MCLAREN TEASES SPANISH GP UPGRADES AS F1 WINS ON PURE PACE OUT OF REACH STILL

The Woking-based outfit has cemented its place as a consistent podium challenger this season having made rapid progress following a drastic overhaul of its management team last March, where then-technical director James Key departed following a nightmare start to the 2023 campaign.

A large step forward with an upgrade to its MCL60 challenger in Austria saw Lando Norris and then Oscar Piastri - who only took on the new parts at Silverstone - emerge as threats to Red Bull at a number of races for the remainder of the season, underlined by the Australian taking victory in the Qatar Grand Prix sprint race.

That form has ramped up into the new term, with Norris securing a long-awaited maiden F1 victory in Miami, as well as challenging Max Verstappen at Imola and Canada either side of Oscar Piastri's second-place finish in Monaco.

Norris had led convincingly before the first safety car intervention at Montreal but had to settle for second at the chequered flag and, despite holding off George Russell and Lewis Hamilton to keep second, the tone from McLaren post-race indicated that it had a slower car than Mercedes' upgraded W15.

Asked by Motorsport.com whether it was a good sign that there was disappointment in finishing runner-up given the position of the team 12 months ago, team boss Stella replied: "This sort of little disappointment for a victory that was possible is actually a testament to the fact that the team has come a long way and we are now regular podium contenders or at times even victory contenders.

"At the same time, I look at the positives, and there are many. Certainly the team has been consistent in being competitive, despite the variation of track, conditions and so on, which is something that you never can take for granted.

"You don't gain any credit because you've been like this in the past, you know, every race weekend, you have to gain your money.

"So ultimately, we ideally should make the car a little bit faster, and then be in condition to chase the victory independent of the conditions on track or the track characteristics because we have to say that when we were in dry conditions, Mercedes was faster than us.

"So we're still not in a position where we can gain the victory out of outright performance."

Oscar Piastri, McLaren MCL38

Photo by: Glenn Dunbar / Motorsport Images

With Mercedes' improvements underlining the mission facing McLaren, Stella teased the team's own upgrades for the next race in Spain and beyond.

"For the coming races, we will have some upgrades, but they won't be a single kind of big upgrade like we have seen over the last 12 months.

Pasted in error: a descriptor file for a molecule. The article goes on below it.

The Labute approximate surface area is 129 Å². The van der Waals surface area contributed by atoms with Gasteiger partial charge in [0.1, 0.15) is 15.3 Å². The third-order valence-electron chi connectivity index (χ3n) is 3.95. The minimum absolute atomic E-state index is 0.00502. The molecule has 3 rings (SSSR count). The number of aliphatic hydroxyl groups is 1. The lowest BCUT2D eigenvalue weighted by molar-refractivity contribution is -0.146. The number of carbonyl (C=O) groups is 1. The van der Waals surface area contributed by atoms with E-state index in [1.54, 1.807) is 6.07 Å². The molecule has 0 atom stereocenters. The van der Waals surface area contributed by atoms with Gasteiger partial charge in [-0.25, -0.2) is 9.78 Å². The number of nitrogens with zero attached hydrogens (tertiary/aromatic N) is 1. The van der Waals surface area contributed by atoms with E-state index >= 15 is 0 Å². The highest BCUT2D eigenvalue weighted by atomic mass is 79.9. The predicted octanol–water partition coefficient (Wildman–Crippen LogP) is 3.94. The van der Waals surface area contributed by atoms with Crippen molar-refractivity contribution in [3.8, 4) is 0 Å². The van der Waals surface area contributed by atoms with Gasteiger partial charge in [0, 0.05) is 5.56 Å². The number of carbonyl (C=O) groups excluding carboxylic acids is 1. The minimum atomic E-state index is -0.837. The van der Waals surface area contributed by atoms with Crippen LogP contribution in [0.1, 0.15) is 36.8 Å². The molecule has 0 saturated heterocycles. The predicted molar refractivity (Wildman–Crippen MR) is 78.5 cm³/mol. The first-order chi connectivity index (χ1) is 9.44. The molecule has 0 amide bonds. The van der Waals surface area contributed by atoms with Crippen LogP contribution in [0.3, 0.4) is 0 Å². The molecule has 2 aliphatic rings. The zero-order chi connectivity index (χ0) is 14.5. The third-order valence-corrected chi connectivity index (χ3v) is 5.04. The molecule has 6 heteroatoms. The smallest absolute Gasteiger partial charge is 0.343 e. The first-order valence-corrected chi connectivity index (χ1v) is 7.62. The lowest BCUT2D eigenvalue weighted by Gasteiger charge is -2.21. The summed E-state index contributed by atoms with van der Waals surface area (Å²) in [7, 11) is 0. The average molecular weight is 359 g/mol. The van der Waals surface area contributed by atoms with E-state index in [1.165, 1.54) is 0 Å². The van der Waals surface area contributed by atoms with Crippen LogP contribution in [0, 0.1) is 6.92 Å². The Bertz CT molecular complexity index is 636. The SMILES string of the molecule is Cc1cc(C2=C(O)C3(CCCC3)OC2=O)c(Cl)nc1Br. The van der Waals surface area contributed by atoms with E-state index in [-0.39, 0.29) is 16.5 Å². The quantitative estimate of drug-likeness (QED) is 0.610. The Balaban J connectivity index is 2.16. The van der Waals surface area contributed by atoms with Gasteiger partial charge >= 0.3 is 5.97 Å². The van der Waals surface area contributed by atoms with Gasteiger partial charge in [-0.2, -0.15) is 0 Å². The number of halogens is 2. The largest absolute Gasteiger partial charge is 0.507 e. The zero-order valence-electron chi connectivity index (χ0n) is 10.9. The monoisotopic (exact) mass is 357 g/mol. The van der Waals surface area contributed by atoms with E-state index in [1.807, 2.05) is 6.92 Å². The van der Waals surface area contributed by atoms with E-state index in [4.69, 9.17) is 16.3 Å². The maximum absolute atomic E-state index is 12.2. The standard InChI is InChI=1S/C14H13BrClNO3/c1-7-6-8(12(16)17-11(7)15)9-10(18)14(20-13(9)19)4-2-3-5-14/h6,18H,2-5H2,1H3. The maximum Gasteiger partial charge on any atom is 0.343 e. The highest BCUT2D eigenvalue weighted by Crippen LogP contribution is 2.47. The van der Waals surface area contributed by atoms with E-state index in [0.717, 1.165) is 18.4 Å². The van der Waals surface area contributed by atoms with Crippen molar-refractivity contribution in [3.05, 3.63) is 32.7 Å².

"This is more some individual components where we found a little bit of performance and rather than waiting to deploy everything together once ready we take it track side.

"So I won't say what but we will see some new stuff coming over the few coming races."

The recent success story has been a welcome remedy for over a decade of struggles for McLaren, who, other than a victory for Daniel Ricciardo at Monza three years ago, endured a chastening period with Honda and a slight improvement with Renault, bookended by occasional podium finishes with Mercedes.

On the feeling within the workforce given the current purple patch, Stella explained: "Confidence growing in team?

"Well, the confidence grows, but you don't do very much with the confidence.

"Ultimately, the confidence needs to help design new parts. If anything, because you're confident, because you are more energised, you kind of work even harder, because you enjoy these results and you want to see more.

Zak Brown, CEO, McLaren Racing, Andrea Stella, Team Principal, McLaren F1 Team, congratulate each other

Photo by: Sam Bloxham / Motorsport Images

"So it's more than a motivational element. But ultimately, you can be competitive and you can be consistently competitive if you do work of good quality - the quality of the parts we design, the robustness of the operations, the consistency of the driving.

"The confidence element helps in gaining the energy that you need to put behind these success factors and honestly, especially I would say, if we think of the pitstop crew, the drivers... every athlete that's in a confident space performs better.

"But like I say, you don't rely on confidence - you will rely on the good work and that's the kind of mindset that we need to keep at McLaren."

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2024-06-12T10:24:09Z dg43tfdfdgfd